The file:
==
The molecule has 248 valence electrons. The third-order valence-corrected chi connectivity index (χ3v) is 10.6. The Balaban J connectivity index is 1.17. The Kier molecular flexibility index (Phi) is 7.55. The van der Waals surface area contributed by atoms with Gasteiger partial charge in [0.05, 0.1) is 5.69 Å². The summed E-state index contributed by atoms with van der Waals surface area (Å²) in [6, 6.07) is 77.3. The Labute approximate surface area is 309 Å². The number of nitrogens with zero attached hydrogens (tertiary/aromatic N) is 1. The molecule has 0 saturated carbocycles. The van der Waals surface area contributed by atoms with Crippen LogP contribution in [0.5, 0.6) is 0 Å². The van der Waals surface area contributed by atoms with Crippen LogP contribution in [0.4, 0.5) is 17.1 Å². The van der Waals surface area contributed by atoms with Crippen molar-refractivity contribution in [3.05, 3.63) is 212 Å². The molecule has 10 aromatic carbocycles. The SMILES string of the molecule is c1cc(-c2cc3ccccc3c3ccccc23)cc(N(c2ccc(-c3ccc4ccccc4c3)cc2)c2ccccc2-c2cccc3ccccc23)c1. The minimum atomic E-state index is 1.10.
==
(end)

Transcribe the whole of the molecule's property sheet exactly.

The molecule has 248 valence electrons. The third-order valence-corrected chi connectivity index (χ3v) is 10.6. The Balaban J connectivity index is 1.17. The Kier molecular flexibility index (Phi) is 7.55. The van der Waals surface area contributed by atoms with Gasteiger partial charge in [0.05, 0.1) is 5.69 Å². The summed E-state index contributed by atoms with van der Waals surface area (Å²) in [6, 6.07) is 77.3. The Labute approximate surface area is 309 Å². The number of nitrogens with zero attached hydrogens (tertiary/aromatic N) is 1. The molecule has 0 saturated carbocycles. The van der Waals surface area contributed by atoms with Crippen LogP contribution in [0.5, 0.6) is 0 Å². The van der Waals surface area contributed by atoms with Crippen LogP contribution in [0.4, 0.5) is 17.1 Å². The van der Waals surface area contributed by atoms with Crippen molar-refractivity contribution in [3.05, 3.63) is 212 Å². The molecule has 10 aromatic carbocycles. The SMILES string of the molecule is c1cc(-c2cc3ccccc3c3ccccc23)cc(N(c2ccc(-c3ccc4ccccc4c3)cc2)c2ccccc2-c2cccc3ccccc23)c1. The minimum atomic E-state index is 1.10.